Who, I now wonder, was the child?

It’s extraordinary what you discover in the space between, if you choose to begin that long journey into yourself.

Mind yourselves,

BJx

The Other Side of Silence

Sh trees

These woods are lovely, dark and deep…

I am — quietly — counting my blessings today.

Here in Sydneytown we are experiencing a gloriously golden run of autumn weather: blue-skied and sun-filled by day, crisp and starlit by night.

This morning I was fortunate enough to spend time with a dear friend, to enjoy quiet conversation, a couple of coffees and good company.

And now, back at home, I am taking time to dive deep into silence that surrounds me, knowing that when I resurface it will be with a sense of renewal.

I have written before about the importance of solitude in my life, of taking time out to make sense of all that is in my head and of separating my self from my mad mental chatter. But lately, I have come to realise (yet again) just how essential it is for me to spend time in quiet contemplation. I have learned that if I don’t permit myself the time and space to be silent and still, I end up feeling a little like the poet Emily Dickinson — “out with Lanterns, looking for myself”.

For me, contemplation is linked, as ever, to my First Principles: words, music and food. There is something akin to healing for me in the act of writing, of making sense of my thoughts by creating something with words on a page. Similarly, I find solace in listening to music and to the timeless rituals of preparing food for my family — in both of these things I rediscover the rhythms that make my life more manageable, more meaningful.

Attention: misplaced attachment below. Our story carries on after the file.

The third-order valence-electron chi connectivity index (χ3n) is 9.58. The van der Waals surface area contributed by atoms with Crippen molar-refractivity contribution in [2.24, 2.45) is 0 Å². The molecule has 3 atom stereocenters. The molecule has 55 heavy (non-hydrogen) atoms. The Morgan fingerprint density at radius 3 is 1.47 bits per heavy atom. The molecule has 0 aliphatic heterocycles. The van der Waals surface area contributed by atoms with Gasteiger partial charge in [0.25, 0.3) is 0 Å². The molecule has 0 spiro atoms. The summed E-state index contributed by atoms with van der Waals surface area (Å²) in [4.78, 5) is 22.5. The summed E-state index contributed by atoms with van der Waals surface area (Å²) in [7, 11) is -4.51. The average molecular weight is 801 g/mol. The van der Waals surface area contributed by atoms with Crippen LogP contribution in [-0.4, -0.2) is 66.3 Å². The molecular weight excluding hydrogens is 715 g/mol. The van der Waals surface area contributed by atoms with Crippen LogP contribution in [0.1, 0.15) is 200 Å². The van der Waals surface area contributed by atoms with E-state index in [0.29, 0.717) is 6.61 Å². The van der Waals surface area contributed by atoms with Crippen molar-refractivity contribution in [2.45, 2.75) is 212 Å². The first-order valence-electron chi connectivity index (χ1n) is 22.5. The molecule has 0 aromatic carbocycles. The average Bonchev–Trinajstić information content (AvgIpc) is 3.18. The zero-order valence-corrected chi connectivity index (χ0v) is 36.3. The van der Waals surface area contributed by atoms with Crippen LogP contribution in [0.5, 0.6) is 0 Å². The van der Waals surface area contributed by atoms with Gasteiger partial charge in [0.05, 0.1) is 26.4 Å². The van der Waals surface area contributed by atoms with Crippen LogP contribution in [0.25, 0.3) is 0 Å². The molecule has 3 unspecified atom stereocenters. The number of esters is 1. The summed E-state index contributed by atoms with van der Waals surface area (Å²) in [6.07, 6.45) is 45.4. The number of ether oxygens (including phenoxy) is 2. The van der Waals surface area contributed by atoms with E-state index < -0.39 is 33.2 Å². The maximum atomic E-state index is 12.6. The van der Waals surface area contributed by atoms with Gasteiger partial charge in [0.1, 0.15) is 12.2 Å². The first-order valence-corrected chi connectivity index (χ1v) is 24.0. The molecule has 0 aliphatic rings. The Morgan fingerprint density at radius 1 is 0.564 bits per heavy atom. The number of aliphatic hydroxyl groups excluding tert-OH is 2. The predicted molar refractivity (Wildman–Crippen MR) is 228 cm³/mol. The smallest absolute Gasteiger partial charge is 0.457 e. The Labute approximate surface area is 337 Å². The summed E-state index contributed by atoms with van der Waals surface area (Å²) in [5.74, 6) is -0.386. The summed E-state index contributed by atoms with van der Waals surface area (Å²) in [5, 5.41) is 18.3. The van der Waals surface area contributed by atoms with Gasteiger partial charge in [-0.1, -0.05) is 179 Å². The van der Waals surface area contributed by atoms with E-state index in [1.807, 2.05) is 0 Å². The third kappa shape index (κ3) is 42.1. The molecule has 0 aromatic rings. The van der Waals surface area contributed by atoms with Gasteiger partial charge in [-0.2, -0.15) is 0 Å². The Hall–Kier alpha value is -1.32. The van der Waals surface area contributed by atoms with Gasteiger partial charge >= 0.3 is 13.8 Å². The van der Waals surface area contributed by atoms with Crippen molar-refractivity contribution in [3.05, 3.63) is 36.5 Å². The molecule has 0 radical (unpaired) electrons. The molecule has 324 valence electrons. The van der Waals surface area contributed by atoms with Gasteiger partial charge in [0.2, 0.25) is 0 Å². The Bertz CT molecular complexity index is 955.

Sh Unplug

Anne Lamott, telling it how it is.

Our lives these days are lived at such a frenetic pace, are filled with so many activities and events that it is easy to forget to unwind. To unplug.

We know that just about any electronic device we possess that suddenly stops working effectively will probably start working again if we reboot it, or let it recharge. But do we allow our selves this simple measure? Are we so focused on the future and driven by fear of missing out that we are forgetting to hit the refresh button on our lives? Do we remember to allocate time in our busy schedules for renewal? For revival?

The philosopher Alain de Botton suggests that “anxiety grows from thoughts we haven’t given ourselves time to have”, and I suspect he is right. He also speaks of “our disrespect for thinking: someone sitting in a chair, gazing out of a window, always described as ‘doing nothing’.”

Sh shiny

Ahhh yes…the shiny things…

When did we all become human doings instead of human beings, to the point that appearing to be doing nothing is frowned upon or even scorned? And when will we come to treat quiet contemplation as being essential to our wellbeing?

When will we make space for silence?

Because it is on the other side of silence that I find my place in this world, my moral compass, and — more often than not — I manage to catch a glimpse of whatever shiny thing I might otherwise have missed.

On the other side of silence, I find my self.